Sunday, May 22, 2005

The Standby Board From Hell

I think it's safe to say that every caddie had the same reaction when they came in this morning. You walked in, looked at the stand-by board and said: "Holy crap-bag."

Well maybe not crap-bag. Maybe it was just "poop."

Irregardless, the board was freakin' packed. I arrived at 7:15 this morning, which on any NORMAL morning would've put me in the top 5. Today, however, I was number 12. Number 12. Maybe instead of drinking coffee in the morning, I should throw a few crack-rocks in my milk. That might give me the impetus I need to get into work with the rest of these yahoo's at 6 am. I mean that's just ridiculous. And by 8 am, the board was completely full. Over 30 caddies were on stand-by. You KNOW it's bad when even the senior caddies are looking at each other going, "Damn. I don't think I'm getting out today."

I guess schools are starting to close for summer and a lot of kids are coming back to work. In addition, my boss has been busy recruiting so you've got 10-15 young kids being led in by their fathers with this "I'm still the man even though my dad is here" expression on their faces. So take those 20-30 returning employees, throw in the recruits, and mix it all together with some irritated senior caddies and you've got yourself a quite an interesting mix of people standing around the cart barn this morning.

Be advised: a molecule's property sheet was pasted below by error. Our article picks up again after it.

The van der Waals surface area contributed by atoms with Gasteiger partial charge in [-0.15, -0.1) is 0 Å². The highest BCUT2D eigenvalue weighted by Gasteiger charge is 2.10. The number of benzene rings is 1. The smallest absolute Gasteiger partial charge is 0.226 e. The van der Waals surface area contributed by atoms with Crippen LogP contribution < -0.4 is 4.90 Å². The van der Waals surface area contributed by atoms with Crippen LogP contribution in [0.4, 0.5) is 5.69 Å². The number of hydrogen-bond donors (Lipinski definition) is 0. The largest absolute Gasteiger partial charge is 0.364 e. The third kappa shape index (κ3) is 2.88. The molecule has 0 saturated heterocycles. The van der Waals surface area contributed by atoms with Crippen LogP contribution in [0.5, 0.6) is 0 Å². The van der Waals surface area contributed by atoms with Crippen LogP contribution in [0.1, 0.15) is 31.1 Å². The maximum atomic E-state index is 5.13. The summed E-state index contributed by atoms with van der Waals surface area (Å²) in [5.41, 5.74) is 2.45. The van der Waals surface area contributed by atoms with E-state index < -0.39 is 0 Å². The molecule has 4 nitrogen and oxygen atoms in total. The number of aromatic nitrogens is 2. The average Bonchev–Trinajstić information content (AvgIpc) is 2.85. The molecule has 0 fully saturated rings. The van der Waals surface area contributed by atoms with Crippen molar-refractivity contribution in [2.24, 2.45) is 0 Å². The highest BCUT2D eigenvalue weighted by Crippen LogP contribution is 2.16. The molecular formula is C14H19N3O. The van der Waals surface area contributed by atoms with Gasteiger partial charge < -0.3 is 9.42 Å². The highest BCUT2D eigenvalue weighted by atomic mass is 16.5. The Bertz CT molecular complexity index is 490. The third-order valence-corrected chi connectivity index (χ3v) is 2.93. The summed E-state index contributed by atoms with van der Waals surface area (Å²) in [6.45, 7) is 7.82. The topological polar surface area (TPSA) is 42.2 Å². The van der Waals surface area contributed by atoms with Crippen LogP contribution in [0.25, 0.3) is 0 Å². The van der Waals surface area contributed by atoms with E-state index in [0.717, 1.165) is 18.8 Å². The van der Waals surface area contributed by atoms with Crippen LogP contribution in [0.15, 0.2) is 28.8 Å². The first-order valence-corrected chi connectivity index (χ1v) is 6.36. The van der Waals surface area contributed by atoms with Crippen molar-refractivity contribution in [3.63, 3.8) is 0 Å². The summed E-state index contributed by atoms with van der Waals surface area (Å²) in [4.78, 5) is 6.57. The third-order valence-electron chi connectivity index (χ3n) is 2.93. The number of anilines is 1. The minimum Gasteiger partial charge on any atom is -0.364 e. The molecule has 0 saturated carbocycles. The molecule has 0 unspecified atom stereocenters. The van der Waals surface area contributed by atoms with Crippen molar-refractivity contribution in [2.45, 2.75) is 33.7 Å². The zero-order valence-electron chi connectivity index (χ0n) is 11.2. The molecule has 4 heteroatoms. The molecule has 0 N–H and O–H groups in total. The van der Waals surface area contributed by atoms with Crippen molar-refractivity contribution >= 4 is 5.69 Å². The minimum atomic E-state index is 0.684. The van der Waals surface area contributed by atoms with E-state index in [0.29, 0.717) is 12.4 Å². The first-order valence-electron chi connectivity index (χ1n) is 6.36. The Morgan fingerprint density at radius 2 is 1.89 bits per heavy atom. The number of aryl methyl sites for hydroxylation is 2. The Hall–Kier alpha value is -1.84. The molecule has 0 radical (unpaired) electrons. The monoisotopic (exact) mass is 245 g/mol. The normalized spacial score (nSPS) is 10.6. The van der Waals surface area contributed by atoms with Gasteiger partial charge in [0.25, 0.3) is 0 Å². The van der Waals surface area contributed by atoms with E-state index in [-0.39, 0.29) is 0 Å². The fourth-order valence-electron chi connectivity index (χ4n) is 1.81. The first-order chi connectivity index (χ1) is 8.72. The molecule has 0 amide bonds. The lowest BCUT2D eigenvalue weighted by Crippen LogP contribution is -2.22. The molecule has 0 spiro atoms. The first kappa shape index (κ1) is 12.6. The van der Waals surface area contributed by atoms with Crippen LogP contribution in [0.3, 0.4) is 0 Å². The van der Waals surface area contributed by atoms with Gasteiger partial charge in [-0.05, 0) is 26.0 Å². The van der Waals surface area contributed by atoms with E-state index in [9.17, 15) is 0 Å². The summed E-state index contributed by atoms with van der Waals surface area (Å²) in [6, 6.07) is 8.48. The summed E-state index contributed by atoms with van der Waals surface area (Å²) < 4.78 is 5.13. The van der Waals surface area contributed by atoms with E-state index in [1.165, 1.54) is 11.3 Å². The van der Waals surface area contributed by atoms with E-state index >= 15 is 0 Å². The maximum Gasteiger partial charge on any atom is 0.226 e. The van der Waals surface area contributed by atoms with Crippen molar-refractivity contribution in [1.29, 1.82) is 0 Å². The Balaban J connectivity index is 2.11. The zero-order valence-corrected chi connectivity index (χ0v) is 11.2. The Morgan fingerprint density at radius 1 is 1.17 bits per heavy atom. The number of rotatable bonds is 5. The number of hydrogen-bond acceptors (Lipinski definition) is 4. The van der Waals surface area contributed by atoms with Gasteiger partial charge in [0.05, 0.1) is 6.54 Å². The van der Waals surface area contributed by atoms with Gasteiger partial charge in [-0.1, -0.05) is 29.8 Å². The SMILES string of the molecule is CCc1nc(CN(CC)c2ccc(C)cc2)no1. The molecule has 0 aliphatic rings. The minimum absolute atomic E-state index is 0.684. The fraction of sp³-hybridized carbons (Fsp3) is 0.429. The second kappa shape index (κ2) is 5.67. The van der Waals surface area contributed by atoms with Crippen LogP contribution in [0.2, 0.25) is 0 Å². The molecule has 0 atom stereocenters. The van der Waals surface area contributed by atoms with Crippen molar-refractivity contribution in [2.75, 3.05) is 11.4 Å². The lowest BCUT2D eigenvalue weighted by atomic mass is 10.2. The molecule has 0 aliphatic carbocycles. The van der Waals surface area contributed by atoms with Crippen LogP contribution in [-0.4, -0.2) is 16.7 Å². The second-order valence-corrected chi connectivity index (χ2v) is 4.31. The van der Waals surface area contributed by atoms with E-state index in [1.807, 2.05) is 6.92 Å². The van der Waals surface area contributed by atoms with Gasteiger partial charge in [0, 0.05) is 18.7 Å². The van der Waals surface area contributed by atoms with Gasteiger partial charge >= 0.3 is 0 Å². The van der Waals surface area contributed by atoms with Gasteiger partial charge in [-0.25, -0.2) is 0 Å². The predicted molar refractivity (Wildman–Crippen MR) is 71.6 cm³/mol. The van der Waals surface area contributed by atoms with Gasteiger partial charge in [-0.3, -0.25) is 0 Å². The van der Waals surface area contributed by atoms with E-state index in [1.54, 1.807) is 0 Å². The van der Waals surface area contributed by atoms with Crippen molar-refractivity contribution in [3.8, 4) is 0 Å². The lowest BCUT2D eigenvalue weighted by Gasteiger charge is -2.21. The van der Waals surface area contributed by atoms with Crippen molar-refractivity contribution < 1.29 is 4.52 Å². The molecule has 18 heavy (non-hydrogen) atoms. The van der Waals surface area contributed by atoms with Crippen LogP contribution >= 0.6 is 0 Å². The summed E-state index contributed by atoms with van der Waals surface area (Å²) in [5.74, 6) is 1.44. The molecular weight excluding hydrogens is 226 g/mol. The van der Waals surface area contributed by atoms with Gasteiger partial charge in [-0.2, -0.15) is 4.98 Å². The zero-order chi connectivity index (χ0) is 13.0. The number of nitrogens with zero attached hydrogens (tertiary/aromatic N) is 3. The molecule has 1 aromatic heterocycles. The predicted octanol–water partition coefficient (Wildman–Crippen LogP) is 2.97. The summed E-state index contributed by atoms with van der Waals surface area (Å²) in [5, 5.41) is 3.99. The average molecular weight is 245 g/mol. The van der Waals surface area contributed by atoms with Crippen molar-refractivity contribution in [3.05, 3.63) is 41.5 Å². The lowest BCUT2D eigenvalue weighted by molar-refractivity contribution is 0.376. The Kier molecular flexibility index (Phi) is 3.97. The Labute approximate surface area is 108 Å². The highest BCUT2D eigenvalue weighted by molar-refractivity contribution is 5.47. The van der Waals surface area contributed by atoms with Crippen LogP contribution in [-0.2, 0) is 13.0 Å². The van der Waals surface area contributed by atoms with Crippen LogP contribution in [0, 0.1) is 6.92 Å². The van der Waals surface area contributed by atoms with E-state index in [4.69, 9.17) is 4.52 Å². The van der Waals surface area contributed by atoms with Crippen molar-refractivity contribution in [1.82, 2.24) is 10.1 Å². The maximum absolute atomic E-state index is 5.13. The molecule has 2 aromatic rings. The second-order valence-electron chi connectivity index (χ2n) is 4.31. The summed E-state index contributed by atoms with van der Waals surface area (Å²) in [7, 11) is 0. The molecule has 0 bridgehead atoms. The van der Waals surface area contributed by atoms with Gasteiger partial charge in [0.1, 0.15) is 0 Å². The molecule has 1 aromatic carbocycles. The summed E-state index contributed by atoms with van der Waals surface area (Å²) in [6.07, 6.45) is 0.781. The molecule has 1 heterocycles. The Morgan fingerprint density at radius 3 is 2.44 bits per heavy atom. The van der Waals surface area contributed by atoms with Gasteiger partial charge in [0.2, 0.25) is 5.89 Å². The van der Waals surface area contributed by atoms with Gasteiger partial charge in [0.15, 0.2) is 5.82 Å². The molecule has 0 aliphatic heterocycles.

If this is how crowded it's going to be all summer, I better start coming in earlier.

And amidst all of the chaos, the boss never flinched. He just went about business as usual. He even started telling some of his old caddie stories to some of us who were standing around in the office. But with his storytelling abilities, just about every caddie close enough to hear was interested and listening.

I was on the couch to start. It felt great just taking in the atmosphere. To my left, several caddies had started up a card game that I still have no idea how to play (1-2 bingo-bongo). Straight ahead caddies were clumped around the doorway bitching about the stand-by board. You could hear the same thing every time another caddie arrived.

"Holy shit man! This is bullshit!"

Then I looked to my right. I saw something that looked a little out of place. A girl in a caddie uniform. A GIRL. She looked like she was 13. That's insane. You can't throw a girl that young into a room of guys like this. Title IX my ass. This job is definitely the one exception to THAT particular rule. That's like throwing a big hunk of meat into a lion pit and calling down, "Now settle down you little bastards. Don't eat it."

The boss seemed to be reading my mind when he came in.

"You are not allowed to sleep with any of these guys. And guys? Stay away."